As a rule of thumb, you will want to keep at least 6 months of living expenses in a high-interest savings account. This will give you the peace of mind that you need in case of an unforeseen event, such as a job loss.

6. Failing to Save for your Retirement to Fund your Child’s Education

If you have enough funds to pay for your children’s university and you can retire comfortably, then do it. However, not everyone is fortunate enough to be able to afford this.

Of course, you want to be able to help them, but it is unwise to do so if it means sacrificing your future. Neglecting to save for your retirement will make life harder for you down the line and could even put you in a position where you need assistance from your working child.

Your retirement should come first.

7. Neglecting your Health

The reality is, as you get older, you’re more likely to develop health problems. And with health problems, come significant expenses.

While some conditions are unavoidable, your chances of staying healthy are much greater if you have taken care of your health when you are younger.

So, if you have not been paying attention to your health up until this point, now is the time to start.

Eat healthy, exercise regularly, and get regular check-ups. These things will help you to stay healthy and avoid costly medical bills down the road.

Failing to do this could put a serious strain on your finances in retirement.

8. Not Re-Evaluating your Insurance Policies

Your homeowner’s and life insurance policies may have served their purpose when you were younger, but they may no longer be sufficient. Inflation will increase the value of your possessions and expenses have gone up too.

Look at your existing policies and make sure they cover the current value of your belongings and that your life insurance keeps up with the financial needs of your family.

You may also want to consider long-term care insurance as you get older. This will help to cover the costs of extended care in the event that you need it.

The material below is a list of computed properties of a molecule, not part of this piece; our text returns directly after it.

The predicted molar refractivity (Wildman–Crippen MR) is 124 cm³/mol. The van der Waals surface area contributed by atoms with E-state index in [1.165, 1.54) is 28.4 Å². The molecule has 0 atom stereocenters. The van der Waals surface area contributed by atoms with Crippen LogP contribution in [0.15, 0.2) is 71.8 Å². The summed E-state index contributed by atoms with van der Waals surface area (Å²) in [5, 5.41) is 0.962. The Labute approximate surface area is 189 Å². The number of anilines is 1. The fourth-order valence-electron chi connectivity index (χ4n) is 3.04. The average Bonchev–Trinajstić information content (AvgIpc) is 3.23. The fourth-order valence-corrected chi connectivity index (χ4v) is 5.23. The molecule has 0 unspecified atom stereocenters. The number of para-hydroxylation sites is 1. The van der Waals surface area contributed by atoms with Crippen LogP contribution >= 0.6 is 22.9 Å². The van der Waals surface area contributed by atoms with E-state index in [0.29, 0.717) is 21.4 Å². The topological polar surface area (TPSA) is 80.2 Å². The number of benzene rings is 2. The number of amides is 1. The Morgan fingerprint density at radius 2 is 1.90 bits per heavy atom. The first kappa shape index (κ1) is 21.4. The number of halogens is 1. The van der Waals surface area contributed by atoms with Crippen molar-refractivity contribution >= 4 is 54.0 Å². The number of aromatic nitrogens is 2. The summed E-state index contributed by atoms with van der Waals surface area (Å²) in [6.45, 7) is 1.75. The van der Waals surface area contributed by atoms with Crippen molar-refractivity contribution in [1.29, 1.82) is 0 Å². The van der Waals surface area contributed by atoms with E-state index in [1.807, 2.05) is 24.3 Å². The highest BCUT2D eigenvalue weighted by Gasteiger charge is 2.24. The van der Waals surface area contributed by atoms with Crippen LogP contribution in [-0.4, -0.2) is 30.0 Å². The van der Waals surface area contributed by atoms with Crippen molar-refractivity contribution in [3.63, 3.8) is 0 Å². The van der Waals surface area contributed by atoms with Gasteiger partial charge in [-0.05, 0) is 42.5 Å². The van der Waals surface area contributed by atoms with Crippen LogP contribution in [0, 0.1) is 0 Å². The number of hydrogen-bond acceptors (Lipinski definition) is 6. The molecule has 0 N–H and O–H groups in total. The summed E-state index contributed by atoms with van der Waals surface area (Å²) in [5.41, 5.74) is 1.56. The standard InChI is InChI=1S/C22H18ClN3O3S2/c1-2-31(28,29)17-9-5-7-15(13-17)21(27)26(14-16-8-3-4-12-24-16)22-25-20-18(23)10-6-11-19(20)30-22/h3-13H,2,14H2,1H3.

9. Using your Home Equity to Fund Expenses

While it could be argued that spending the equity in your home to refinance high-interest debts, pay for significant expenses or for the purpose of investment, is a viable option, taking out a home equity loan to pay for a short-term lifestyle expense is ill-advised.

No matter what your age, credit is a very risky form of payment and can get you into a lot of trouble for years to come.

Only use your home equity as a last resort and be sure that you can afford the payments.

10. Running Scared When Stocks Go Down

During the 2008 global financial crisis, when the market dropped by more than 50%, many investors went into panic mode and pulled out their investments. Of course, when the market recovered, they lost out.

There is no doubt that watching your investment portfolio plummet is frightening, but if you keep your eye on the future and know that what goes down, must come up eventually (especially financially stable company stocks), you will reap the rewards of being patient and calm.

If you’d like to learn more about analysing the market so you know when it’s a good time to participate or exit, check out our free online Masterclass.

11. Not Reviewing your Will

Your will is one of the most important documents you have, yet so many people never review it. If you made your will when you were younger, it is likely that your circumstances have changed since then.

You may have had children, your assets may have increased in value, or you may have divorced and remarried. All of these things need to be taken into account when considering your will.

If you die without a valid will, your estate will be distributed according to the laws of intestacy, which may not be how you would have wanted it.

So, review your will regularly and make sure it still reflects your wishes.

Conclusion

Now that you understand the common mistakes people in their 40’s and 50’s make, it is my hope that not only will you avoid them, but that you will have a healthy financial future and the lifestyle you have envisioned upon your retirement.

Terry